The Science Team (which I’m a member of) has a task to maintain all remote sites. The maintenance consists of a yearly visit to raise the sites out of snow, download the data, make sure everything is still working fine, service the devices are required and leave them happy for another year of operation.
I got a privilege to visit one of the LOH and two AWS sites.
LOH stands for Lifetime of Halley and is a network of GPS receivers placed at various locations on the Brunt Ice Shelf (which is where Halley station is sitting on) and which monitor the ice movement. The idea is to try to predict any potentially dangerous movement of ice, which could put the station in jeopardy.
AWS are Automatic Weather Stations and these are also placed at various locations on the Brunt Ice Shelf. The two I visited was the old Halley V site and the Windy Bay.
To get to all of them we had to use Skidoos. The LOH site is not on a flagged / barrelled route, so we were all linked up (four skidoos and two sleds, roped up in pairs in a skidoo-sled-skidoo system) — the idea is that as it’s ice we’re traveling on, there could be cracks / crevasses on our way and in case one of the skidoos falls into one, the other skidoo can stop and hopefully hold the whole set. That’s what the theory says at least!
Lifetime of Halley site before raising
Preparing to dig
Ready to leave!
The AWS sites are on a flagged route, so we were able to travel without the need to tie tie together, which means we could go a bit faster. Both days were really good fun!
Al the Field GA doing his best to look like Antarctic Hero
Windy Bay happens to be near the sea (who would have thought!) so we took the opportunity and walked towards the edge. This was the first time for a month for me to see something else than just ice!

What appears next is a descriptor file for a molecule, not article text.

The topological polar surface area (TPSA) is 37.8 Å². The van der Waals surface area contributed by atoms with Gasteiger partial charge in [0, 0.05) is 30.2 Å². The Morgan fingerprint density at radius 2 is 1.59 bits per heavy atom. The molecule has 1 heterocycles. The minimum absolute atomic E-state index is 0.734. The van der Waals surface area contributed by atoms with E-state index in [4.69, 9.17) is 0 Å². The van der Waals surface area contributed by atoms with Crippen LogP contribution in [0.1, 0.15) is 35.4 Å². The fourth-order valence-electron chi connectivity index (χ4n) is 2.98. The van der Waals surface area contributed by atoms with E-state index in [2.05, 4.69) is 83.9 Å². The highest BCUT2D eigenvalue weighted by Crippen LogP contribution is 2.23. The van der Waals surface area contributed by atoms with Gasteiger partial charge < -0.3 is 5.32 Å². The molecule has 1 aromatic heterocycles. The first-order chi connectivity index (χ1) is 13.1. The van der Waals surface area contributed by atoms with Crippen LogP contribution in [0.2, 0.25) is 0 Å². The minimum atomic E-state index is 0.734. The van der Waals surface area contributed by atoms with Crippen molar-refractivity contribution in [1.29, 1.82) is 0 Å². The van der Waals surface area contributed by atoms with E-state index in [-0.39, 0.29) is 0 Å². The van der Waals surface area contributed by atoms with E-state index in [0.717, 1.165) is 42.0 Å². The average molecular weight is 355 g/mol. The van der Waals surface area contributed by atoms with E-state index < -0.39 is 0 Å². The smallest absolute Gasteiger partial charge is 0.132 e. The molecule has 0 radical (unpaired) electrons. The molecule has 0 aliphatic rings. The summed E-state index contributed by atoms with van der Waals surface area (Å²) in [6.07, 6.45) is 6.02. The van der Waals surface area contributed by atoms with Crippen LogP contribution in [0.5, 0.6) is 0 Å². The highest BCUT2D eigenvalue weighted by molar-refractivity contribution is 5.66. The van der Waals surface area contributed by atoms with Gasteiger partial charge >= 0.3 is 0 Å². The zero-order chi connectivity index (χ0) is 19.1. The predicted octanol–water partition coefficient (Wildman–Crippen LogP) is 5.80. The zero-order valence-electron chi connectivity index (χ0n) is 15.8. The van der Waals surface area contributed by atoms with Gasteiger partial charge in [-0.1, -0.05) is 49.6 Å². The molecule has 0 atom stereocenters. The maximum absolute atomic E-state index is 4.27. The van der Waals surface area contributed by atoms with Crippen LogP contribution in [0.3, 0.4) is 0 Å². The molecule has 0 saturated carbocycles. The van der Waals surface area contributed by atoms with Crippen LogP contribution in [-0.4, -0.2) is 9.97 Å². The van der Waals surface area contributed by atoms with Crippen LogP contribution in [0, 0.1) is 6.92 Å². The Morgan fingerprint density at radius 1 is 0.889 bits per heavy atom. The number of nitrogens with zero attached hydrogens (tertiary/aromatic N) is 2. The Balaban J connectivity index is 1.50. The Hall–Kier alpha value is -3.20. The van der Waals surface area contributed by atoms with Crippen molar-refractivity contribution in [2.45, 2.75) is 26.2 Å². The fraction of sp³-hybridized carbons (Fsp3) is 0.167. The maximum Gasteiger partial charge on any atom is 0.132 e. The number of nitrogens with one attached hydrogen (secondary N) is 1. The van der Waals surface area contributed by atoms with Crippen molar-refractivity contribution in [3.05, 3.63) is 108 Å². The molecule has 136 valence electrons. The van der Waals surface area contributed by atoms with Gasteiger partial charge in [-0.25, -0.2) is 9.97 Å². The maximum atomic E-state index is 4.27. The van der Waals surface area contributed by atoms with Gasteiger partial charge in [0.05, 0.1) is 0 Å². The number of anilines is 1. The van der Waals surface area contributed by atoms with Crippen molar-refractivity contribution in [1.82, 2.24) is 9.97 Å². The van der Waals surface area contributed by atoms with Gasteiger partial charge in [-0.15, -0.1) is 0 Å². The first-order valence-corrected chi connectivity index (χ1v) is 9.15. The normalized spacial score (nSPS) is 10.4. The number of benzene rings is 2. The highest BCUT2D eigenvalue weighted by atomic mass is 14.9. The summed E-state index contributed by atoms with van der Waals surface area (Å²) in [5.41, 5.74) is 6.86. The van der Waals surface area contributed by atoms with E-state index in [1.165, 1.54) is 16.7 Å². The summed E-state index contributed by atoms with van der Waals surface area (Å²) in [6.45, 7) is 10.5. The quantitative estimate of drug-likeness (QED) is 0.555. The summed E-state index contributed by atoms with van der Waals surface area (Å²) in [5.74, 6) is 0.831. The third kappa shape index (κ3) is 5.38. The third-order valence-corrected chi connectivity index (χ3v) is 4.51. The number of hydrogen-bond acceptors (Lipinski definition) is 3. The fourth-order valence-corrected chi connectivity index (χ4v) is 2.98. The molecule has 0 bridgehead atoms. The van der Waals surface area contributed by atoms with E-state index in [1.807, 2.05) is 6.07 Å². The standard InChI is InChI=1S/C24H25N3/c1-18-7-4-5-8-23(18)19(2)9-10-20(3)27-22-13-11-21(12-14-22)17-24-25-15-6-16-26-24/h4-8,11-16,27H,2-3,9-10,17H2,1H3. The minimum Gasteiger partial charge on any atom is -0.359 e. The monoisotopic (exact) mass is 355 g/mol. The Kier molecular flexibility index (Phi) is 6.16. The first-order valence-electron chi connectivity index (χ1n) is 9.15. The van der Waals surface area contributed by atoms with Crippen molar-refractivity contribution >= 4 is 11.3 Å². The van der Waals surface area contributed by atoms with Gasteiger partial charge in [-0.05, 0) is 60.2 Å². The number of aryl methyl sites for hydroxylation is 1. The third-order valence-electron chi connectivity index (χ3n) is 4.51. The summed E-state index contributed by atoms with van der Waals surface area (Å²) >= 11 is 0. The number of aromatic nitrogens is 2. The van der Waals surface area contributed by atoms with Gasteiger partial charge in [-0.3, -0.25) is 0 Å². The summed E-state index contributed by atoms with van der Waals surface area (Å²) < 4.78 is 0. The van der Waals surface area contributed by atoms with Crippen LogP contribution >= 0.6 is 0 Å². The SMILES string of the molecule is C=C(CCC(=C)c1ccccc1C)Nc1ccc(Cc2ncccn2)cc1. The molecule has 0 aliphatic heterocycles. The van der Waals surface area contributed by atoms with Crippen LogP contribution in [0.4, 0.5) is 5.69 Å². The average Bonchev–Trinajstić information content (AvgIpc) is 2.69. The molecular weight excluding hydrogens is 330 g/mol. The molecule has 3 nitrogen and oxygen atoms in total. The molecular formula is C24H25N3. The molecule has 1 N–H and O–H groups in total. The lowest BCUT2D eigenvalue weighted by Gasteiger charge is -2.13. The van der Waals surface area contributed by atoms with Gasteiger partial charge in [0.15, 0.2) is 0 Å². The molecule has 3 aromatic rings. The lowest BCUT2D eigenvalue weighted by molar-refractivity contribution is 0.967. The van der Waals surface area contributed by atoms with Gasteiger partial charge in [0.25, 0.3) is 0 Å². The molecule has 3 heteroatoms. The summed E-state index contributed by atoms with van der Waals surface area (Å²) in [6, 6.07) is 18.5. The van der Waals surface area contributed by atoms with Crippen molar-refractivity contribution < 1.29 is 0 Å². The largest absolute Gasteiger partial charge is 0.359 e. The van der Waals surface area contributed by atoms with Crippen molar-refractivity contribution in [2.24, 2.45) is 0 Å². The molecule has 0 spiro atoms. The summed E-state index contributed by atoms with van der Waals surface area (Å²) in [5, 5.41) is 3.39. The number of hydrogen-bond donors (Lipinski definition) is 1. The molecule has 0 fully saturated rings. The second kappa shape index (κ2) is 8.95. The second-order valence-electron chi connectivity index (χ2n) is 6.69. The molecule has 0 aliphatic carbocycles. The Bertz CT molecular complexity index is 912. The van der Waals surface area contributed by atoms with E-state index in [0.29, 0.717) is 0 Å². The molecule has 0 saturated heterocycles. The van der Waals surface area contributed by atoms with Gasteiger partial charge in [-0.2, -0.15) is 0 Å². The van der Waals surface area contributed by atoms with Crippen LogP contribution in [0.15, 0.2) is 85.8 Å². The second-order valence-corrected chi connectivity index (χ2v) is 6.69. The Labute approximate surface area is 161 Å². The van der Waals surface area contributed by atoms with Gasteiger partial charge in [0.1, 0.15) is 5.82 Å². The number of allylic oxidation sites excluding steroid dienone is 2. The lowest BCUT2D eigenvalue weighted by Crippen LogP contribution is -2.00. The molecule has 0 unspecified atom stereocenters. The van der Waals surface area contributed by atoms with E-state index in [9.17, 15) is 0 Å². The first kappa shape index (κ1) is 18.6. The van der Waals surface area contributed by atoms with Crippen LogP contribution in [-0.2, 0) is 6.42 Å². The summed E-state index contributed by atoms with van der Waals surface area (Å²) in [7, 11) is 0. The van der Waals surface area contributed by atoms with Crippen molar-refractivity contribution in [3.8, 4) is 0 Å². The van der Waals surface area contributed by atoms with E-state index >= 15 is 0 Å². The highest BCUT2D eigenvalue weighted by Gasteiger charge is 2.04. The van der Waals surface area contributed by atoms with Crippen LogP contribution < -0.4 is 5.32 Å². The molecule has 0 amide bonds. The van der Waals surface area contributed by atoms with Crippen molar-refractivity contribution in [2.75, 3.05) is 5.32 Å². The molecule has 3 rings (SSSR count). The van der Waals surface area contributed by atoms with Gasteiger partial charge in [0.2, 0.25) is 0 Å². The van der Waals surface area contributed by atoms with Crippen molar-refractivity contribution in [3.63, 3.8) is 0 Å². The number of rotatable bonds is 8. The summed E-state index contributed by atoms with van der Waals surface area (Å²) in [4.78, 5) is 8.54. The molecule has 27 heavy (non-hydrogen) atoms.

Looking out to sea
I’m also trying to use every opportunity I get to go out with my kite and skis. I don’t have any pictures yet, and up until not so long ago the kite was definitely winning, but the last two or three times I managed to stay upright more than not, and even got to move a bit on the skis, so it’s all good!
Polar 6 Basler visit
We had a visit of the Polar 6 plane. It’s a DC3 built in 1943, although this particular plane has been actually put together from 3 other planes, according to one of the crew. She was also refitted with turbo prop engines and more modern avionics, so it’s a bit of a new and old. She’s a really beautiful plane.
They came in twice for a short stop over to refuel, first on their way out for their survey flight over Ronne Ice Shelf and then on the way back to Neumayer. As it turned out, they had to stay overnight with us as the weather deteriorated at Neumayer and they wouldn’t have made it there in time.
It was a nice day as well, and I managed to get out to the Skiway for it taking off at lunch time and then again for it arrival and once more after dinner for some static shots on the ground. This was like airshow in Antarctica, only better!
These are some of the things that happened over the last month, and there’s plenty more to happen next. We’re off for our Winter Field Training tomorrow if the weather allows (and everything seems to indicate it will happen) where we will practice some ice climbing, rescue techniques, pitching tents and camping, and so on. This should also prepare us for our Winter Trips, which will take place from late February till mid April. I’ll let you all know how I get on, but for now – see you later!